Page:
It’s worth noting that if any of our scripts or build artefacts contain e.g. local paths they will cause misses in our cache. To prevent this we monitor our local and CI builds times and cache hits to detect such situations.

### Tests

A couple years ago we moved all of our iOS projects to a single monorepo. This has drastically simplified development since we don’t have to maintain a pyramid of hundreds of dependencies between dozens of repositories anymore. One downside is that all projects combined produce over 15.000 unit tests that take over an hour to build and run. We didn’t want to wait that long in each PR, so we decided to run only a selected portion of tests affected by introduced changes. To achieve this we had to maintain a list of dependencies between different projects and that was obviously very error prone. The chart below shows just a small portion of our dependency tree (generated in Bazel).

After the migration to Bazel we can query our dependency graph to get a list of targets that a given file affects and run unit tests for that target. That improved our experience since we used to manually maintain list of dependencies beetwen our module which was error prone and time consuming.

Build results can be cached the same way as build artifacts. This has dramatically reduced test times of our master branch test plan, as we can run bazel test //...` and only test targets that have not been run previously. Take a look at the below chart to see how good our result are:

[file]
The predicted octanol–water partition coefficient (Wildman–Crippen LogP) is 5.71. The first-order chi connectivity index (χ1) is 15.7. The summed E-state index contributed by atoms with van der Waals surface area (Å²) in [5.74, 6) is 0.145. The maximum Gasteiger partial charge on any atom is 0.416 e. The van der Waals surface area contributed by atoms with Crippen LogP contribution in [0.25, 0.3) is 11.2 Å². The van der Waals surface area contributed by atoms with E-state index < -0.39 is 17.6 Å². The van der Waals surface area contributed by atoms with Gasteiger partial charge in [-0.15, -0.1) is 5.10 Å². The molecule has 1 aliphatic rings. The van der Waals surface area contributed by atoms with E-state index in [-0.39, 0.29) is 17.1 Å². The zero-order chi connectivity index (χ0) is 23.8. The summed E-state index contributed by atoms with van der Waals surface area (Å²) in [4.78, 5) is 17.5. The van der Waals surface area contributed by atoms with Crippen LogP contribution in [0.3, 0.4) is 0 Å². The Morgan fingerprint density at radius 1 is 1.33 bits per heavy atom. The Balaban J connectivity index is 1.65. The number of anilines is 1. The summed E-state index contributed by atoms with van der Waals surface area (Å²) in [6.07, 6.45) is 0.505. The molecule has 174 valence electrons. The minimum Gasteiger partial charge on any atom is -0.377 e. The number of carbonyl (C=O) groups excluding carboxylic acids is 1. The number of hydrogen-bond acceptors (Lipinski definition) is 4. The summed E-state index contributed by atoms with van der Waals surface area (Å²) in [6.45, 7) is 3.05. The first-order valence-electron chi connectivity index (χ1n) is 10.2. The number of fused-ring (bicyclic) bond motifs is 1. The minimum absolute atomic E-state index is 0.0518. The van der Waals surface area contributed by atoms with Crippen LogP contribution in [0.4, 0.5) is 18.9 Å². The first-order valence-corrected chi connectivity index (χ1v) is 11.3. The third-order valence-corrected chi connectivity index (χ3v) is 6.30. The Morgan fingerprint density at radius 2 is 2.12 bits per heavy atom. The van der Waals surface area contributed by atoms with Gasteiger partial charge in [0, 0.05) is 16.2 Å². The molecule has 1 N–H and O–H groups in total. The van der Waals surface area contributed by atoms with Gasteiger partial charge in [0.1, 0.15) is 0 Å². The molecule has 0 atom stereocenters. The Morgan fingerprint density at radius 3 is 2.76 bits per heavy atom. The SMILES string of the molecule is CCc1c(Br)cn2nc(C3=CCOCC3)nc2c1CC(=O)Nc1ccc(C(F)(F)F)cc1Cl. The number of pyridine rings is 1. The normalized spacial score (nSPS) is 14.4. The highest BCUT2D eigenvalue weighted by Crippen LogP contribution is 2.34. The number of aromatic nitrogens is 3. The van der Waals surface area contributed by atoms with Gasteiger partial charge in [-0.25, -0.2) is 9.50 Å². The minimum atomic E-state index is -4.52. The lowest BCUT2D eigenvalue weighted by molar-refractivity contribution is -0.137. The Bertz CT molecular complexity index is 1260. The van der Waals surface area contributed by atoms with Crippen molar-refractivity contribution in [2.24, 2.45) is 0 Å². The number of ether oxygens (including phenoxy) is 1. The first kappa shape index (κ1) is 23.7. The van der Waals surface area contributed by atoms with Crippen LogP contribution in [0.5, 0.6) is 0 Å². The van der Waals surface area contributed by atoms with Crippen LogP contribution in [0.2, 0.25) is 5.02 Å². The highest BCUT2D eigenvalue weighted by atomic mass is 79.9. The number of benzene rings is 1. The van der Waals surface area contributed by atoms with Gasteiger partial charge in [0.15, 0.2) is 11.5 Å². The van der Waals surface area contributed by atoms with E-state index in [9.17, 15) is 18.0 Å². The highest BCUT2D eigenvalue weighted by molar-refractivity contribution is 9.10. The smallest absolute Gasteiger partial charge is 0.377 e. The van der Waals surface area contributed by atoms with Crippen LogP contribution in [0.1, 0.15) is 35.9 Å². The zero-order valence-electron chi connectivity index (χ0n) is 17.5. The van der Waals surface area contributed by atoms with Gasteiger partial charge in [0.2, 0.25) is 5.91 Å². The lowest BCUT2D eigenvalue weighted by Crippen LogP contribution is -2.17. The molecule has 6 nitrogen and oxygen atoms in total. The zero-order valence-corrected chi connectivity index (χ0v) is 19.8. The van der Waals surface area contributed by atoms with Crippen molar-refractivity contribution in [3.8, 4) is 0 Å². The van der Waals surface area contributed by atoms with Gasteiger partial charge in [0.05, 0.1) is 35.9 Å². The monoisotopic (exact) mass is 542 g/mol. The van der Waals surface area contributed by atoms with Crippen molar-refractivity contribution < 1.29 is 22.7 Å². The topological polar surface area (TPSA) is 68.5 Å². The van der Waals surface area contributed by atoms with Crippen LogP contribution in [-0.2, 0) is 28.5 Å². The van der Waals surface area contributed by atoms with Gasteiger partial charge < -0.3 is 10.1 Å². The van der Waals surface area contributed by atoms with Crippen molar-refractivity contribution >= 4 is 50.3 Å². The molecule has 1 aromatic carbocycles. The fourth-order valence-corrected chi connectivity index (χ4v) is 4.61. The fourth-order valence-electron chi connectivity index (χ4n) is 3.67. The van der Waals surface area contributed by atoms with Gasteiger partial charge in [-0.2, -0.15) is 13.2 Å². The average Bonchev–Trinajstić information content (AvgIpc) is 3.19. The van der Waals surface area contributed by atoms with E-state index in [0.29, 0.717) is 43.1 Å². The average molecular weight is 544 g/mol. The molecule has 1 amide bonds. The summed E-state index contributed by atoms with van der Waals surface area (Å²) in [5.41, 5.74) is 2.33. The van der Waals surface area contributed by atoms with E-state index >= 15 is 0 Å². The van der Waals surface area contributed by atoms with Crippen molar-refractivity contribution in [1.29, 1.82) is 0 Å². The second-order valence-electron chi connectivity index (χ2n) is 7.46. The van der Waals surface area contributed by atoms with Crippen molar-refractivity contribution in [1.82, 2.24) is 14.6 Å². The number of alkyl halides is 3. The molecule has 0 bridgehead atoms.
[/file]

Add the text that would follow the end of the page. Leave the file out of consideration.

### Conclusion

Integrating Bazel into an iOS project requires some effort, but in our opinion it’s worth it, especially in large scale projects. We observe more and more companies struggling with fast and scalable builds. Some of the key tech players, including Lyft, Pinterest and LinkedIn, switched to Bazel for building iOS apps as well. It’s worth watching Keith Smiley & Dave Lee talk from Bazel Conf about migration of Lyft app to Bazel.

We still have the main app target with a large amount of source code that always needs to be compiled. Currently we are working on splitting the app target into modules, so we can cache this code as well and reduce build time even further. In the future we will try to make the same Bazel migration with our Android application to achieve the same build speed improvement and have single build tool for both platforms. We will also try out try another promising feature, called Remote Execution - so we can use remote workers to perform remote builds. We estimate that after completion of these plans, we can further reduce our build times to about 10 seconds.